Sunday, August 30, 2020

Red Hair, Relation, Extension

 In forty-odd years of looking into works of philosophy now and then, I don't remember to have encountered any remarks on red hair. Then yesterday, in Note B, "Relation and Quality" in the appendix to F.H.  Bradley's Appearance and Reality, I encountered

Two men with red hair for example, it may be urged, are either not related at all by their sameness, or when related by it are not altered, and the relation therefore is quite external. Now if I suggest that possibly all the red-haired men in a place might be ordered to be collected and destroyed, I shall be answered, I presume, that their red hair does not affect them directly, and though I think this answer unsatisfactory, I will pass on.

Beginning on the facing page, the case of the red-haired men, and their relation or not, gets another three paragraphs, amounting to more than a page.

This afternoon I took up The Structure of Appearance by Nelson Goodman, a work published a half century after Bradley's and in a wholly different tradition. On page 4, Goodman discusses the notion of extensional identity:

 We do not require that the definiendum and the definiens agree with respect to all cases that 'might have been' as well as to all cases that actually are. For example, if all and only those residents of Wilmington in 1947 that weigh between 175 and 180 pounds have red hair, then "red-haired 1947 resident of Wilmington" and "1947 resident of Wilmington weighing between 175 and 180 pounds" may be joined in a a constructional definition (assuming, of course, that all terms in the expression taken as definiens have been previously introduced into the system).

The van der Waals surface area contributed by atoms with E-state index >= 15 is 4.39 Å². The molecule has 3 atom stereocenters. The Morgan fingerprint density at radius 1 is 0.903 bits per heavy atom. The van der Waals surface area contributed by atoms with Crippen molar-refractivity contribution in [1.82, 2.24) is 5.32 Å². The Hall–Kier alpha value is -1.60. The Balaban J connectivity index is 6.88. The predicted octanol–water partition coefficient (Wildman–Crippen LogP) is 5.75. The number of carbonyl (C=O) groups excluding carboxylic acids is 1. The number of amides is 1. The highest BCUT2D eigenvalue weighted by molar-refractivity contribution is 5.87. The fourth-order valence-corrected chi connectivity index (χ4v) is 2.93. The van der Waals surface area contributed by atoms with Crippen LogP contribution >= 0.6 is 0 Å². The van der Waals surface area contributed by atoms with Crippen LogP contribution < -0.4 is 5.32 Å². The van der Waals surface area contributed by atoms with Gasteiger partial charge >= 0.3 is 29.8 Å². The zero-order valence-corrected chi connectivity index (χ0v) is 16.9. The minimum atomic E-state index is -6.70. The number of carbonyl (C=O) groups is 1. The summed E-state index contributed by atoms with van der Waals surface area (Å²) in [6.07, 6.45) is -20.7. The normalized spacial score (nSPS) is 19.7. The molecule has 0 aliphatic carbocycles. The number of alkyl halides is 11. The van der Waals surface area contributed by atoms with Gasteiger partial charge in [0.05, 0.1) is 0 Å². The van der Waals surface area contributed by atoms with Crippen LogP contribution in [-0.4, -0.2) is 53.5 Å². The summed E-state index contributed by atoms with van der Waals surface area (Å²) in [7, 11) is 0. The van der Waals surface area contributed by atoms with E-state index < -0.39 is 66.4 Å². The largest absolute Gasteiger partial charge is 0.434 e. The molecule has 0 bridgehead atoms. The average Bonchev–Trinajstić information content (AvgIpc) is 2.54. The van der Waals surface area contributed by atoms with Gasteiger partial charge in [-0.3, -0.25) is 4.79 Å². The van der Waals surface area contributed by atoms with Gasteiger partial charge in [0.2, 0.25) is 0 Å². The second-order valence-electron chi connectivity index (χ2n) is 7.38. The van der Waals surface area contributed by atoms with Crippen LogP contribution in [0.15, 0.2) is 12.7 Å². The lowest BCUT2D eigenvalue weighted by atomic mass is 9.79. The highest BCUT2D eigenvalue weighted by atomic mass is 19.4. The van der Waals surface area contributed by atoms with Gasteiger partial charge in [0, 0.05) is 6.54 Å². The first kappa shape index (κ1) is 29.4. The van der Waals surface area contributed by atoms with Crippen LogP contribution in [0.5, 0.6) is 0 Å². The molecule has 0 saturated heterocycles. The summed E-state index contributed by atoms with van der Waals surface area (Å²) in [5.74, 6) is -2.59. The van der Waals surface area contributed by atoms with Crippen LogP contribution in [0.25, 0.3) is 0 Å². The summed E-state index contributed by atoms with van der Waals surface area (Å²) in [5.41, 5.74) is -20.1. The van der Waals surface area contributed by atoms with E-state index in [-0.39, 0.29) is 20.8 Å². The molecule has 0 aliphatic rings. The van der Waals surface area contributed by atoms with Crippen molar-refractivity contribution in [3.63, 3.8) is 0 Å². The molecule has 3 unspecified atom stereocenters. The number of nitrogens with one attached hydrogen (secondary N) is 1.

I can see that I will have to be on the watch for red-haired men when I read philosophy.

Saturday, August 29, 2020

Independent Bookstore Day

Both Powell's and The Strand inform me that today is Independent Bookstore Day. I prefer independent bookstores, and usually buy from them, but don't think I had ever heard of this day.

The way to celebrate Independent Bookstore Day would be to buy a book or books from one or more such bookstores. This I'm usually happy to do. However, a book purchased from an independent used bookstore (Common Crow Books, of Pittsburgh) via Alibris arrived on Thursday and will take a couple of weeks to get through. The next purchase may be mid-September.

Powell's has also declared its independence in another sense, stating that it will no longer sell through Amazon. Given all that has come out about Amazon's business practices, this makes perfect sense to me. I hope that it will not harm Powell's revenues.

Thursday, August 20, 2020

Working from Home

 Since the third week of March, I have worked from the dining room table. I have told a few persons that with computers it doesn't matter that much whether one is three yards from a computer or three miles. For the most part, that is the case.

A couple of weeks ago, though, the network connection at the house dropped for several hours. I was able to use a "personal hot-spot" from my phone and continue to work. On the other hand, our chief network administrator lost his home connection later in the week, and found it harder to work.

And one needs electricity. The power in our neighborhood is much more reliable than it was when we moved in. Then an outage of minutes to hours was not unusual; now power cuts out just long enough to reset the clocks and the cable modem. But in the case of a power loss extending to hours, such as we had from Hurricane Sandy, I could work only until my phone and my PC ran out of battery. Back then it was possible to imagine relocating to a city outside of the storm zone. But now one might be suspected to be fleeing quarantine as much as network failure.


Monday, August 10, 2020


 When first I read the Meno and The Anabasis, the identity of Socrates's interlocutor in the first and the mercenary general in the latter escaped me. However, this summer I reread the Meno , and this time paid attention to the editor's foreword, where Meno's subsequent adventures and death are mentioned.

Having done so, I took a look at The Anabasis. The picture of Meno that Plato paints is not especially flattering, somewhere around the average for Socrates's second bananas. The picture that Xenophon paints is considerably nastier: